The of number people who are aging with intellectual and developmental disabilities continues to grow, yet education for professionals who provide services for this population is relatively limited. Thus, the Finger Lakes Geriatric Education Center (FLGEC), St. John Fisher College, the Institute of Gerontology of Utica College at Syracuse University, and the Program in Aging and Developmental Disabilities (PADD) faculty have developed a series of training modules for use by health professionals who serve this population. Click here for an Order Form. Descriptions of the curricula are below.
Understanding Aging and Developmental Disabilities: An In-Service Curriculum Part I, 2nd Edition
Comprised of six separate modules, the sections are:
Biology of Aging
The Aging and Developmental Disabilities Service Systems
Alzheimer's Disease and Down Syndrome: The Connection
Cerebral Palsy In Adults Who Are Older
Environment and Aging
Available in print with CD containing Power-Point presentations, the curriculum can be used individually or in a group "train-the-trainer" format. Each section can be presented in 1-2 hours.
Understanding Aging and Developmental Disabilities: An In-Service Curriculum Part II, 2nd Edition
Developed as a supplement to the first edition, this manual includes the following chapters: 1) Coalition Building: Survival for the Future, 2) Side Effects of Medication, 3) Learning About Your Own Aging: A Guide to Helping Consumers Understand Their Own Aging Process. Available in print with CD containing Power-Point presentations, the curriculum can be used individually or in a group "train-the-trainer" format. Each session can be presented in 1 - 2 hours.
Intellectual Disabilities: A Caretaker’s Guide to Aging and Dementia
This manual is designed to provide information to families and staff caring for individuals with developmental disabilities who also have dementia and/or age-related personality changes. The methods described are most effective with a 3-part approach: education, counseling, and if necessary, medication. Some of the topics included are stages of Alzheimer’s Dementia, Dementia Risk Factors, Conditions that Resemble Symptoms of Dementia, Dementia Personality Changes, Responding to Difficult Behaviors, Long-Range Planning and Home Safety.
Rochester Clinical Assessment Training
Aging for anyone does not have to mean significant cognitive or functioning decline. Too often when an older person experiences decline, it is assumed to be normal aging or dementia (which is also not normal aging). When an older person with developmental disabilities is experiencing loss it is essential that an appropriate assessment is conducted to determine the underlying cause.
Dr. C. Michael Henderson, founding pioneer of Geriatric Assessment for Adults with intellectual and developmental disabilities, has found loss to be caused most often by a complex interaction of disease, side effects of medication, mental health issues, and incompatible physical environments. Drs. Henderson and Bishop created the Rochester Clinical Assessment Training Curriculum to assist clinicians and caregivers with understanding the medical aspects of aging with pre-existing disabilities or disorders. Curriculum contains the following topics and CD of Power Point:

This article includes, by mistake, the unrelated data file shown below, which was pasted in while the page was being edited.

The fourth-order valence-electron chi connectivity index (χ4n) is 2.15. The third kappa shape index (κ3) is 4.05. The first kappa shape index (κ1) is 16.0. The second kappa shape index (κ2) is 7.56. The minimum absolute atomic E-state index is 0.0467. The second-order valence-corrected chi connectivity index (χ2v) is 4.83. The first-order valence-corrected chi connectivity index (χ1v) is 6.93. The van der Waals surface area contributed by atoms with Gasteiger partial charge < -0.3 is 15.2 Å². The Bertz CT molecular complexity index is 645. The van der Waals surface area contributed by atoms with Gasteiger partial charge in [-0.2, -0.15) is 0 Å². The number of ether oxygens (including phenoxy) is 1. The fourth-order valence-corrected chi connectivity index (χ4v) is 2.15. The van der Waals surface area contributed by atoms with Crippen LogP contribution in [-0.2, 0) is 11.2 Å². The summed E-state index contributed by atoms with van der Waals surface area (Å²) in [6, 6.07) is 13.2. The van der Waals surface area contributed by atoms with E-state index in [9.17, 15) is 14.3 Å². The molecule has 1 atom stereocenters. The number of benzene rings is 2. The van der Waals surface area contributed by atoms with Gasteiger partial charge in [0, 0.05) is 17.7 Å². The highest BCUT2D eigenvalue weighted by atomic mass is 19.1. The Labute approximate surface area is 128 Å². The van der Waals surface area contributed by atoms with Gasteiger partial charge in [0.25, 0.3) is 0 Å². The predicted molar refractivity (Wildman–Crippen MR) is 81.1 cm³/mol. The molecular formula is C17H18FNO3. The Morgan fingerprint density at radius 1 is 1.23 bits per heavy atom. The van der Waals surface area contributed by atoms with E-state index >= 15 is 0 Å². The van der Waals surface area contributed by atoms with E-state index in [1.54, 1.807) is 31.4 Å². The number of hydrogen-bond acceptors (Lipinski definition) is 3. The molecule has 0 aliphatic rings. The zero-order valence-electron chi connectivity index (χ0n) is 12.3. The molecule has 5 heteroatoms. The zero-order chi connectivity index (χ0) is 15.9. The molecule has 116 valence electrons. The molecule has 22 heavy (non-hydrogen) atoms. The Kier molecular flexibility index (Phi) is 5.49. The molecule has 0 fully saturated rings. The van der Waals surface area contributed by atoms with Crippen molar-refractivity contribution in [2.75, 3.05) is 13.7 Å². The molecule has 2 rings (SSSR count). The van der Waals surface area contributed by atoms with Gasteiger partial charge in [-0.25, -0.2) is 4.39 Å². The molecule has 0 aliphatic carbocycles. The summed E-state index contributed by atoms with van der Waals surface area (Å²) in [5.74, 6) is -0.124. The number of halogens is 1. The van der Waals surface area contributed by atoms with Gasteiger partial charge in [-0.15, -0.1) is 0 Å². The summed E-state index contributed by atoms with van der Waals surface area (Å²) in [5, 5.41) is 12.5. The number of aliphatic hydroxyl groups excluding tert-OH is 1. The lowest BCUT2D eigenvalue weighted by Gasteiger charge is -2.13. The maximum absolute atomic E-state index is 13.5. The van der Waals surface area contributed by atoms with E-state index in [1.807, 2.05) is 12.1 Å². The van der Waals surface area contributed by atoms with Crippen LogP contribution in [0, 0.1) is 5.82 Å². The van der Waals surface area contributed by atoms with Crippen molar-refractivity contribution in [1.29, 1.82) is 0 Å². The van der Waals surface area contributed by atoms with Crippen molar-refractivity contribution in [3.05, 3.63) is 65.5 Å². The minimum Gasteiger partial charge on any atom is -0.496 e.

Aging and Longevity
General Aging Effects, Immobility/Deconditioning and Arthritis
Falls, Fractures, Osteoporosis, and Foot Problems
Aging and Sensory Loss
Differential Diagnosis Checklist
Rochester Environmental and Sensory Processing Awareness (RESPA) Checklists
Processing and interpretation of the environmental information can affect each individual’s moods, functioning ability, and activities of daily living. For individuals who are aging with pre-existing disabilities, environments that do not enhance or promote sensory processing can act as barriers to functioning and interaction with others. For individuals who can not communicate verbally or have little experience with self-advocacy, the form of communication can often be inappropriate behaviors that interfere with the individual’s quality of life. For example, painful information in the environment, as perceived by the individual, such as vibrations or glare from fluorescent lights or too much background noise, could result in an individual screaming, crying, refusing to participate in activities in that environment, and/or other challenging behavior.
The RESPA Checklists are intended to be awareness tools for staff and caregivers; they have not been validated as formal tools. They should be used for clearer understanding of and awareness for each individual’s sensory processing needs and issues, with a goal for modifying the environment when possible to help enhance each individual’s functioning and quality of life across the lifespan. Training on use of the RESPA Checklists is offered several times per year (check Conferences page) and can be done upon request at your agency. Please visit PADD's YouTube Channel for a short video on the benefits of the RESPA (2:11).
If you wish to order a module, please download the Order Form here, enclose payment, and mail it to the address on the form.
For more information, contact Kate Nobis at (585)275-6604 or Kathryn_Nobis@urmc.rochester.edu